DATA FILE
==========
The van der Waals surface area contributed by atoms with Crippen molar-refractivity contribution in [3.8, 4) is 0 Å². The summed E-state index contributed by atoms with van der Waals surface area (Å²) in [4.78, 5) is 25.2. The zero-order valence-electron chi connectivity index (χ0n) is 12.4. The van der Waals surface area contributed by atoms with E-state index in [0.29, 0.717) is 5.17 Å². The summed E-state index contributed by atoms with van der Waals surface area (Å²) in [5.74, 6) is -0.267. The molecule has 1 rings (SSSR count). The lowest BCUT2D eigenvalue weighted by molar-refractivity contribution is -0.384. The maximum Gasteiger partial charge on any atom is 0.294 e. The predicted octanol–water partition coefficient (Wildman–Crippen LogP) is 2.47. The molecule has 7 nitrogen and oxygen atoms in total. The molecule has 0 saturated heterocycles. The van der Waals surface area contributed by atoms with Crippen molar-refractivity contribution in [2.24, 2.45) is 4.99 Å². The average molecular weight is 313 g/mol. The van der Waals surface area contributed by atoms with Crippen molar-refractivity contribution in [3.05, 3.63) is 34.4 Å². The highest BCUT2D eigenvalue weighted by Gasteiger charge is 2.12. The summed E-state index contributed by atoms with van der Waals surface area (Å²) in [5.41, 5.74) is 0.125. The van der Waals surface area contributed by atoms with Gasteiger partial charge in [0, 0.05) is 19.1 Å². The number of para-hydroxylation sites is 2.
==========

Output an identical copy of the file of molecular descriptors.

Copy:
The van der Waals surface area contributed by atoms with Crippen molar-refractivity contribution in [3.8, 4) is 0 Å². The summed E-state index contributed by atoms with van der Waals surface area (Å²) in [4.78, 5) is 25.2. The zero-order valence-electron chi connectivity index (χ0n) is 12.4. The van der Waals surface area contributed by atoms with E-state index in [0.29, 0.717) is 5.17 Å². The summed E-state index contributed by atoms with van der Waals surface area (Å²) in [5.74, 6) is -0.267. The molecule has 1 rings (SSSR count). The lowest BCUT2D eigenvalue weighted by molar-refractivity contribution is -0.384. The maximum Gasteiger partial charge on any atom is 0.294 e. The predicted octanol–water partition coefficient (Wildman–Crippen LogP) is 2.47. The molecule has 7 nitrogen and oxygen atoms in total. The molecule has 0 saturated heterocycles. The van der Waals surface area contributed by atoms with Crippen molar-refractivity contribution in [2.24, 2.45) is 4.99 Å². The average molecular weight is 313 g/mol. The van der Waals surface area contributed by atoms with Crippen molar-refractivity contribution in [3.05, 3.63) is 34.4 Å². The highest BCUT2D eigenvalue weighted by Gasteiger charge is 2.12. The summed E-state index contributed by atoms with van der Waals surface area (Å²) in [5.41, 5.74) is 0.125. The van der Waals surface area contributed by atoms with Gasteiger partial charge in [0, 0.05) is 19.1 Å². The number of para-hydroxylation sites is 2.